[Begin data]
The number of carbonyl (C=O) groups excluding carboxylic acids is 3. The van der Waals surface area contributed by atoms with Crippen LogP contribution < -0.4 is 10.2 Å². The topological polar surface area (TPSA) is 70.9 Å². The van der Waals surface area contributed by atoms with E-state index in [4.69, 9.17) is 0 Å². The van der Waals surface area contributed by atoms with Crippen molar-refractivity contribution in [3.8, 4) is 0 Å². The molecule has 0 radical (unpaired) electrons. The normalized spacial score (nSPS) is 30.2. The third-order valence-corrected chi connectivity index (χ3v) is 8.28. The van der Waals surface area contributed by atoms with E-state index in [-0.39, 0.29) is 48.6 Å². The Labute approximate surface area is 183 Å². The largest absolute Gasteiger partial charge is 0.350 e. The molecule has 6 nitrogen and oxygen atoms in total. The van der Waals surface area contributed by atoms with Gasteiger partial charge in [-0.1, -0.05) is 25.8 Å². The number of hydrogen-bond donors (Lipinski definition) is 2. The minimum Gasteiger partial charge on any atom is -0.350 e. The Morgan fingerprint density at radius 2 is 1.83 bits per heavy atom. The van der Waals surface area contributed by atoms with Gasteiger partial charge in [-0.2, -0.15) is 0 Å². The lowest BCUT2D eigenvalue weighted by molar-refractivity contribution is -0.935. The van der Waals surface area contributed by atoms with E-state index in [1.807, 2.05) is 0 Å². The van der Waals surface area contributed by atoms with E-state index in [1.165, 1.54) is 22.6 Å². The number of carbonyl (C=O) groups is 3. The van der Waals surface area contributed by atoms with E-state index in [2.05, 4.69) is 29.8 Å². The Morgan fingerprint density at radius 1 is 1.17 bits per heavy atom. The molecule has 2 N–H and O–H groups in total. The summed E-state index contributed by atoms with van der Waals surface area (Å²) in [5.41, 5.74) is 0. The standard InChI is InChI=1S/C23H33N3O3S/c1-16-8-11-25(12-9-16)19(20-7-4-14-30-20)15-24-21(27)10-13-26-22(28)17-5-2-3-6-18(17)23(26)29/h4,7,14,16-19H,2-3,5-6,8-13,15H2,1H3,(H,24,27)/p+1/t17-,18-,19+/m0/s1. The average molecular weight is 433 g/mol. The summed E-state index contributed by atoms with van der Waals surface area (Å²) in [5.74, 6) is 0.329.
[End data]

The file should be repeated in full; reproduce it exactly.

The number of carbonyl (C=O) groups excluding carboxylic acids is 3. The van der Waals surface area contributed by atoms with Crippen LogP contribution < -0.4 is 10.2 Å². The topological polar surface area (TPSA) is 70.9 Å². The van der Waals surface area contributed by atoms with E-state index in [4.69, 9.17) is 0 Å². The van der Waals surface area contributed by atoms with Crippen molar-refractivity contribution in [3.8, 4) is 0 Å². The molecule has 0 radical (unpaired) electrons. The normalized spacial score (nSPS) is 30.2. The third-order valence-corrected chi connectivity index (χ3v) is 8.28. The van der Waals surface area contributed by atoms with E-state index in [-0.39, 0.29) is 48.6 Å². The Labute approximate surface area is 183 Å². The largest absolute Gasteiger partial charge is 0.350 e. The molecule has 6 nitrogen and oxygen atoms in total. The van der Waals surface area contributed by atoms with Gasteiger partial charge in [-0.1, -0.05) is 25.8 Å². The number of hydrogen-bond donors (Lipinski definition) is 2. The minimum Gasteiger partial charge on any atom is -0.350 e. The Morgan fingerprint density at radius 2 is 1.83 bits per heavy atom. The van der Waals surface area contributed by atoms with Gasteiger partial charge in [-0.2, -0.15) is 0 Å². The lowest BCUT2D eigenvalue weighted by molar-refractivity contribution is -0.935. The van der Waals surface area contributed by atoms with E-state index in [1.807, 2.05) is 0 Å². The van der Waals surface area contributed by atoms with E-state index in [1.165, 1.54) is 22.6 Å². The number of carbonyl (C=O) groups is 3. The van der Waals surface area contributed by atoms with E-state index in [2.05, 4.69) is 29.8 Å². The Morgan fingerprint density at radius 1 is 1.17 bits per heavy atom. The molecule has 2 N–H and O–H groups in total. The summed E-state index contributed by atoms with van der Waals surface area (Å²) in [5.41, 5.74) is 0. The standard InChI is InChI=1S/C23H33N3O3S/c1-16-8-11-25(12-9-16)19(20-7-4-14-30-20)15-24-21(27)10-13-26-22(28)17-5-2-3-6-18(17)23(26)29/h4,7,14,16-19H,2-3,5-6,8-13,15H2,1H3,(H,24,27)/p+1/t17-,18-,19+/m0/s1. The average molecular weight is 433 g/mol. The summed E-state index contributed by atoms with van der Waals surface area (Å²) in [5.74, 6) is 0.329.